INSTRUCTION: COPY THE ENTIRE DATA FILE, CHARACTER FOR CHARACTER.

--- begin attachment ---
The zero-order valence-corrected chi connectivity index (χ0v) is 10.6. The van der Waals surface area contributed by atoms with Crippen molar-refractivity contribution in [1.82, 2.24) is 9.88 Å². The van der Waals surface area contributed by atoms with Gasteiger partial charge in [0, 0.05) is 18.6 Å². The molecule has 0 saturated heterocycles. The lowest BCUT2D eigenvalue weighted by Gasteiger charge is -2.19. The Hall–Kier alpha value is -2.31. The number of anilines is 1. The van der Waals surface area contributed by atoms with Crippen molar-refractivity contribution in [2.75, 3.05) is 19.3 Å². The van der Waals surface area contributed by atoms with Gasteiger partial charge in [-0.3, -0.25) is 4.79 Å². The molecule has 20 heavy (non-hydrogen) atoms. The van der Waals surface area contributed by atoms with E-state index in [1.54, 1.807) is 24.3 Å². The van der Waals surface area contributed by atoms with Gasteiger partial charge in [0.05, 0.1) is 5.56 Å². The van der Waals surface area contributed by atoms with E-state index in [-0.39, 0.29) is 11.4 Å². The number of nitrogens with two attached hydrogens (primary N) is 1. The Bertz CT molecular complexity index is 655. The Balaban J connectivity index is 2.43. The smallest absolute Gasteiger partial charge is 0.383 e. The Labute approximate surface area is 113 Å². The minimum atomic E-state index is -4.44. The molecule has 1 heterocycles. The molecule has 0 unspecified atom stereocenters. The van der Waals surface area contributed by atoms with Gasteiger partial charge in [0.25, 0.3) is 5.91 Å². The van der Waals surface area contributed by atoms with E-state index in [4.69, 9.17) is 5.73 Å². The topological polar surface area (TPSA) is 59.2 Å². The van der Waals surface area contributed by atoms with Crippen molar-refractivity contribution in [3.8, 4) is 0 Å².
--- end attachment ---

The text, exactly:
The zero-order valence-corrected chi connectivity index (χ0v) is 10.6. The van der Waals surface area contributed by atoms with Crippen molar-refractivity contribution in [1.82, 2.24) is 9.88 Å². The van der Waals surface area contributed by atoms with Gasteiger partial charge in [0, 0.05) is 18.6 Å². The molecule has 0 saturated heterocycles. The lowest BCUT2D eigenvalue weighted by Gasteiger charge is -2.19. The Hall–Kier alpha value is -2.31. The number of anilines is 1. The van der Waals surface area contributed by atoms with Crippen molar-refractivity contribution in [2.75, 3.05) is 19.3 Å². The van der Waals surface area contributed by atoms with Gasteiger partial charge in [-0.3, -0.25) is 4.79 Å². The molecule has 20 heavy (non-hydrogen) atoms. The van der Waals surface area contributed by atoms with E-state index in [1.54, 1.807) is 24.3 Å². The van der Waals surface area contributed by atoms with Gasteiger partial charge in [0.05, 0.1) is 5.56 Å². The van der Waals surface area contributed by atoms with E-state index in [-0.39, 0.29) is 11.4 Å². The number of nitrogens with two attached hydrogens (primary N) is 1. The Bertz CT molecular complexity index is 655. The Balaban J connectivity index is 2.43. The smallest absolute Gasteiger partial charge is 0.383 e. The Labute approximate surface area is 113 Å². The minimum atomic E-state index is -4.44. The molecule has 1 heterocycles. The molecule has 0 unspecified atom stereocenters. The van der Waals surface area contributed by atoms with Gasteiger partial charge in [0.25, 0.3) is 5.91 Å². The van der Waals surface area contributed by atoms with E-state index in [4.69, 9.17) is 5.73 Å². The topological polar surface area (TPSA) is 59.2 Å². The van der Waals surface area contributed by atoms with Crippen molar-refractivity contribution in [3.8, 4) is 0 Å².